How to Film in Space - Raindance

It’s World Day of Human Space Flight and so many of our favourite movies take place up in the final frontier. Hollywood has been taking film-goers into the sky for decades to give us a taste of what life in zero gravity is really like. Whether you’re excited by the infinite expanse or afraid of what could be out there, Space captivates all of us. But how do filmmakers do it? How do they create Space down on Earth? There are a variety of ways to film in Space, from the practical to the digital, to just going up there yourself.

Practical Effects

Film’s fascination with space travel was alive even before human’s first flight. The 1902 film A Trip to the Moon is a perfect example of this. Often regarded as the first science fiction film ever made, A Trip to the Moon tells the story of a group of scientists who use a cannon-propelled oversized bullet to shoot themselves to the moon (as I said, we hadn’t even nailed down planes yet. Give them a break). Clearly, director George Méliès had never been nor seen the surface of the moon but he was able to recreate it using stunning and intricate visuals. Back in the early 20th century, Méliès relied on painted set design and staged backgrounds that were common in the theatres of the time. While not being the most accurate, it’s still one of the oldest and most successful attempts at filming Space.

In the 21st century, we know what Space looks like, and we know that the moon isn’t inhabitable by strange creatures (at least until they decide to make themselves known). Filmmakers now have a more accurate perception of Space. They also have the technology to recreate as best as they can practically. For 2018’s Lunar Landing film First Man, director Damien Chazelle decided to film in a grey Atlanta quarry. He and his team were able to sculpt and terraform it into a landscape that most resembles the surface of the moon. They then filmed at night using a single light source (perfectly mimicking the Moon’s only light source: the Sun). Chazelle was even quoted as saying “It’s just like the real shoot on the moon.” First Man’s decision to use practical set design for the Moon shows that we have not strayed too far from sci-fi’s first man George Méliès.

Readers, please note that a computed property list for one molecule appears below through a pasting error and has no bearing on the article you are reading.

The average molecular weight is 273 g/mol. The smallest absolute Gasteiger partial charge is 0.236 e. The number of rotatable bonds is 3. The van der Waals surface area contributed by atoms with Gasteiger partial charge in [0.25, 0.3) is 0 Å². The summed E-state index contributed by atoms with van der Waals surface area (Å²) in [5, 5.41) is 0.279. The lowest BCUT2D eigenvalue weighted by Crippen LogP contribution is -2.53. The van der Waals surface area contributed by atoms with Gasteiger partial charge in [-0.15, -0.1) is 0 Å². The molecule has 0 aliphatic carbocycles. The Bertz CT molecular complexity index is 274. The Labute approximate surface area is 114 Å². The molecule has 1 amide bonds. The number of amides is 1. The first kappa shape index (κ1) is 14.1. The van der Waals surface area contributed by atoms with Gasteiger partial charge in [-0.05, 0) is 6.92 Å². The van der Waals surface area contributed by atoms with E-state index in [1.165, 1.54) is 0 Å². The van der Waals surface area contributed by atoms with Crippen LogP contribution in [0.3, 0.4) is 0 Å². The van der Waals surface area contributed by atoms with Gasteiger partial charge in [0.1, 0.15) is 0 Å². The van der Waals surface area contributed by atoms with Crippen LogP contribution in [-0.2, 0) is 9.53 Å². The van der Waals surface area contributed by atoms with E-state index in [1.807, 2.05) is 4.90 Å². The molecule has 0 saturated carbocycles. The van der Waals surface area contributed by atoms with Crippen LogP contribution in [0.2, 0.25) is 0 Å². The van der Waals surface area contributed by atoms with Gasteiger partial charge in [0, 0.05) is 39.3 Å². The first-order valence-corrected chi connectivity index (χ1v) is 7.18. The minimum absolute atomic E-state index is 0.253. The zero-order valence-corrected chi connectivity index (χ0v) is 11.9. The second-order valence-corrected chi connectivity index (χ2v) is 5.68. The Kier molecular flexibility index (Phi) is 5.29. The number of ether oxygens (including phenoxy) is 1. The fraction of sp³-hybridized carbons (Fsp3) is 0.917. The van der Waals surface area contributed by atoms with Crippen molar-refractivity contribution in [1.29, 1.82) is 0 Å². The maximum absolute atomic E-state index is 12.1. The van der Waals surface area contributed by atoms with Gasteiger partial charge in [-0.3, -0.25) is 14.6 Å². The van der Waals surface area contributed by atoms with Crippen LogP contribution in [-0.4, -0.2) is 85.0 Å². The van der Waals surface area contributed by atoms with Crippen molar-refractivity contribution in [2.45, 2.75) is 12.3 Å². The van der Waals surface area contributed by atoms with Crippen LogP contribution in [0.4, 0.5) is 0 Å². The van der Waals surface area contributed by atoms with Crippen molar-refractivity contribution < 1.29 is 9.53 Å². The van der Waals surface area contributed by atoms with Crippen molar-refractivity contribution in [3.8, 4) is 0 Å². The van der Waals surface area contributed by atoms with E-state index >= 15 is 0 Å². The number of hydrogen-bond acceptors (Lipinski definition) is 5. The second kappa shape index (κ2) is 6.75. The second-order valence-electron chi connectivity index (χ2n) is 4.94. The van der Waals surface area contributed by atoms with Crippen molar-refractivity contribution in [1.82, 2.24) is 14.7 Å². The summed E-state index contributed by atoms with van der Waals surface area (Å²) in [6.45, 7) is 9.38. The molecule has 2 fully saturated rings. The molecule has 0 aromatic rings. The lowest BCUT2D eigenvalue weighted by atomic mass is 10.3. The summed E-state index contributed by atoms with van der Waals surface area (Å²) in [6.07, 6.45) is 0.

Digital Effects

While practical effects are still in use today for recreating Space, digital technology and CGI have allowed filmmakers to recreate Space without lifting a paintbrush or going outside. All that is needed practically is the actors suspended in front of a green screen pretending to interact with objects that aren’t even there. From there, a dedicated team of VFX artists is tasked with constructing the world for the audience. The most famous example is Cuaron’s Gravity. Most of the film takes place outside of a space station in the vastness of outer space. The film features stunning visuals and action sequences that just could not be created practically (I mean, how many takes could you actually do of a one-shot space station destruction?).

Digital effects often allow for more creative freedom when it comes to showcasing Space. However, a drawback is that actors and directors often have less to work with in return due to all the green screen work. Take this clip above, for example, in which Sandra Bullock has to mime turning a nozzle. Of all the CGI in this film, you would never expect the nozzles to be on that list. Regardless, digital effects are still an amazingly complicated feat that often makes us feel as close as we can to Space. It adds a feeling of realism when we can’t actually film up in Space.

Or can we?

No Effects!

That’s right. You heard me. Just go to Space, bring your camera, and get to filming!

Ok so maybe it’s not as simple as that. Yes, it takes millions of dollars just to get a ticket to the ISS, yes, you’d have to times that by the number of people in your crew, and yes, you’d have to pay an exorbitant amount per pound to send your equipment up with you. But it can be done! And it has! In 2008, English-American entrepreneur Richard Garriott spend $30 million dollars (told you it wasn’t cheap) and underwent nearly a year of extensive training to prepare himself for space travel. The result of all this time and money was the short film Apogee of Fear, the world’s first, and currently only, science fiction film actually shot on location (that location being Space). You can watch the film above.

It’s no Interstellar, but that’s not the point. The point is that Space travel is becoming more accessible every day. And, if there’s one thing filmmakers love, it’s to push the boundaries are far as they can to make the art of film the best it can be. So don’t be surprised when you see people like Alfonso Cuarón or Damien Chazelle boarding a commercial flight to Mars. They’re just on their way to work.      



Evan is in his third year at Boston College studying History and Communications. He's interested in all things Science Fiction and is currently sitting on an idea for the next big Hollywood blockbuster (or so he thinks).

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